In 2001, photographer Mark Tuschman, on assignment for the Global Fund for Women, went to China, Mongolia and Thailand. His first stop was a shelter for abused women in Ulan Bator, Mongolia. It was crowded to capacity with so many more women waiting for sanctuary, each could stay only a limited amount of time.
"It was the first time I witnessed the harsh, unrelenting reality that tens of millions of women face every day of their lives," Tuschman said. "Through my lens I saw their pain.” He also heard their stories, including one of a woman who was not there to tell it — her husband boasted of having starved her to death.
This first assignment for the Global Fund for Women set Tuschman on decade-long journey a that took him around the world, to Ghana, Guatemala, India and Nairobi, to Vietnam, Kenya, and Ethiopia, on assignments working for a collection of United Nations agencies, foundations, and other non-government organizations to document the stories of women surviving "on the edge" of poverty and abuse.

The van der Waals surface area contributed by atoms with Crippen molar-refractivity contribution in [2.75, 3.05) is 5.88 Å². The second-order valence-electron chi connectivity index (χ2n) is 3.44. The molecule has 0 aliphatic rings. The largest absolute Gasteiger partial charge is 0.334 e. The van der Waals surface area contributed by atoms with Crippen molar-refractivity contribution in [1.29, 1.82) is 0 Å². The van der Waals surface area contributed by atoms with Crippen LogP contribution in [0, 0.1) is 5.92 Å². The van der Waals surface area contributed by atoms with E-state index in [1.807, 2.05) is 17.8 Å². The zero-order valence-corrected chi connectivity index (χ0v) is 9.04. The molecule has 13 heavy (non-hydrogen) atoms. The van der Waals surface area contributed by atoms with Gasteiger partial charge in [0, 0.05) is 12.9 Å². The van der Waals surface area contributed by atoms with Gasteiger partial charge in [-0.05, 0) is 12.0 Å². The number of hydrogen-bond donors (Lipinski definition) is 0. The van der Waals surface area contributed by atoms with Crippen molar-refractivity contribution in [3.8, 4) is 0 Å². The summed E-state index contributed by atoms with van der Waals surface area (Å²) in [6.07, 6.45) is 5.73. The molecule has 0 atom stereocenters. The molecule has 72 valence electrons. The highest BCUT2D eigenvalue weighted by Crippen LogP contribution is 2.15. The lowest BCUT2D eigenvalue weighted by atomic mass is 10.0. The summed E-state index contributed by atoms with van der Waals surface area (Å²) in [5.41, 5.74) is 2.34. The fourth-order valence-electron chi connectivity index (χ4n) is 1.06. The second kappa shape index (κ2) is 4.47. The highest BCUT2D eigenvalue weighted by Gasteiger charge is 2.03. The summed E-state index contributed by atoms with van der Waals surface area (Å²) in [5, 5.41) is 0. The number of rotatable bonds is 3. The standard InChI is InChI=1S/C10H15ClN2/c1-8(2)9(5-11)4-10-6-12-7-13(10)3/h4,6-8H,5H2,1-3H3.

Each woman he met, each story he heard, he said, left “an indelible mark on my consciousness and on my heart.”
The soft-spoken Tuschman, who grew up in New York City and now lives in Menlo Park, has compiled the photos and the stories into a book, "Faces of Courage: Intimate Portraits of Women on the Edge," published by Val de Grace Books, Inc., based in Napa Valley.
“The intent of this book is simple,” Tuschman said. “I want to pay tribute to the women I have met and to the millions of other women who share their fate and their lack of autonomy over their own lives and their bodies. I want to bring these women to the forefront of world consciousness.”